“People always love the first wife, don’t they?” asked Edith Bolling Galt, pointing out that the likes and dislikes of a first wife are already known, so she offers no unwelcome surprises.
Edith was the opposite. She was a woman that had little to no interest in politics until she met President Woodrow Wilson. When he first began asking for her advice, she assumed he was talking about help with his wardrobe. In fact, he was referring to the conflict in Europe which was developing into World War I. Over the next few weeks, Edith began reading newspapers and learning more about the world. And over the next few months, she became a trusted adviser to the President — much to the dismay of those in the President’s cabinet. But that’s only where the story begins.
Bergen County native Joe DiPietro, the Tony Award winning playwright behind Memphis, returns to George Street Playhouse for the fifth time with The Second Mrs. Wilson. There’s only one week left to catch this wonderful play (it must close on November 29) but it’s one you don’t want to miss. It’s hardly hyperbole to say that this cast, which includes three Tony Award winners, is one of the strongest to ever be seen on a New Jersey stage.
Led by the brilliant John Glover (President Wilson) and Laila Robins (Edith Bolling Galt), the play details an amazing period of United States history — the period in which President Wilson suffered a stroke and was hidden from the public and Congress for months during which the power of the Presidency did not transfer to the Vice President. Instead, important decisions were thought to have been made by his second wife, Edith.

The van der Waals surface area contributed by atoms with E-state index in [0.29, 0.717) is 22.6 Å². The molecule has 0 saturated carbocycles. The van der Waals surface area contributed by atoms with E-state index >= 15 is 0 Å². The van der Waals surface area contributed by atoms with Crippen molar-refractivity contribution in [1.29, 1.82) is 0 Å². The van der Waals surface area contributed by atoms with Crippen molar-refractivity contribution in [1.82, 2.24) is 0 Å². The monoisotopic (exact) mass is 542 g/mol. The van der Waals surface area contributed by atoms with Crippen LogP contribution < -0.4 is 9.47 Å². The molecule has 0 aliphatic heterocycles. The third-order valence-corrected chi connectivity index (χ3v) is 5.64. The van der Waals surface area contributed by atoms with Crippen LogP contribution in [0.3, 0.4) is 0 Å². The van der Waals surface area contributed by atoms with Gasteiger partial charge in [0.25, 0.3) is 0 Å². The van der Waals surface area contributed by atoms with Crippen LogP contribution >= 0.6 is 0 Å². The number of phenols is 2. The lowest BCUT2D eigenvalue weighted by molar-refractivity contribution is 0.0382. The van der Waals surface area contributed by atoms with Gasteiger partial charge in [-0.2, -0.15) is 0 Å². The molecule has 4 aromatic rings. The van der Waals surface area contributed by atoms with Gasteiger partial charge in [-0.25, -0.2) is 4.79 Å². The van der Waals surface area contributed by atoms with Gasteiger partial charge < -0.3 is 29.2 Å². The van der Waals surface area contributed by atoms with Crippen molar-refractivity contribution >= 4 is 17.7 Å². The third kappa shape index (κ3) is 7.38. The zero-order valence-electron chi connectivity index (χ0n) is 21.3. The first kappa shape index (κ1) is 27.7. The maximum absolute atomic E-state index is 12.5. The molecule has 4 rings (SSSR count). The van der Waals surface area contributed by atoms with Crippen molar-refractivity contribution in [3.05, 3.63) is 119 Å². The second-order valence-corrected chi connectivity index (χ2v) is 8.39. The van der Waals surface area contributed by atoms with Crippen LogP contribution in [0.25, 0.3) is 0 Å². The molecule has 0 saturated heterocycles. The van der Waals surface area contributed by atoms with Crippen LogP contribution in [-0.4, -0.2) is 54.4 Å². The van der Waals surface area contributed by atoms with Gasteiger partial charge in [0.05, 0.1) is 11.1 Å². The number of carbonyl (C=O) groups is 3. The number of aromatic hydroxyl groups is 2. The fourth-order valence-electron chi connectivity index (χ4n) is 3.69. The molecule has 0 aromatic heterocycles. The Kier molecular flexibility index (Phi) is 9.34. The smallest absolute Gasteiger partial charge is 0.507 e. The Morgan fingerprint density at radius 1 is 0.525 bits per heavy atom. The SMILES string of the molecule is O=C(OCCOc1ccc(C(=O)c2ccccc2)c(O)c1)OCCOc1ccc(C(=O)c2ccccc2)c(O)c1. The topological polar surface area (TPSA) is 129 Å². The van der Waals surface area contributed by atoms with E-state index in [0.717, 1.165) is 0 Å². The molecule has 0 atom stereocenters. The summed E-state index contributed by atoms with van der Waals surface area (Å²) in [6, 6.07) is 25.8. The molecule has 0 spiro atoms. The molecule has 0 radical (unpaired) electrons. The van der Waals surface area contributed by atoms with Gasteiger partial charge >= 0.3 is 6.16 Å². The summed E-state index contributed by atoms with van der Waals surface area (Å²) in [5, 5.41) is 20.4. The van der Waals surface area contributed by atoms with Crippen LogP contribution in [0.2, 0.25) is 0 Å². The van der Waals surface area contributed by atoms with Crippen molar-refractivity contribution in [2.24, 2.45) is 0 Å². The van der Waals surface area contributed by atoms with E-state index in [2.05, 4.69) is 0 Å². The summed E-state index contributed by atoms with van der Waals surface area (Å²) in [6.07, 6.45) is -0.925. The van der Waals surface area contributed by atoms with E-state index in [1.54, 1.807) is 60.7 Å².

These were not simple decisions mind you. In addition to a debate raging as to whether or not America should get involved with the war, President Wilson was also attempting to get his concept of a League of Nations passed. Had the public known he was recovering from a stroke during these months, world events would likely have followed a different course. It’s an amazing part of American history that has mostly flown under the radar. It caught DiPietro’s eye when he read an article that suggested Hillary Clinton would not be America’s first female president, but its second.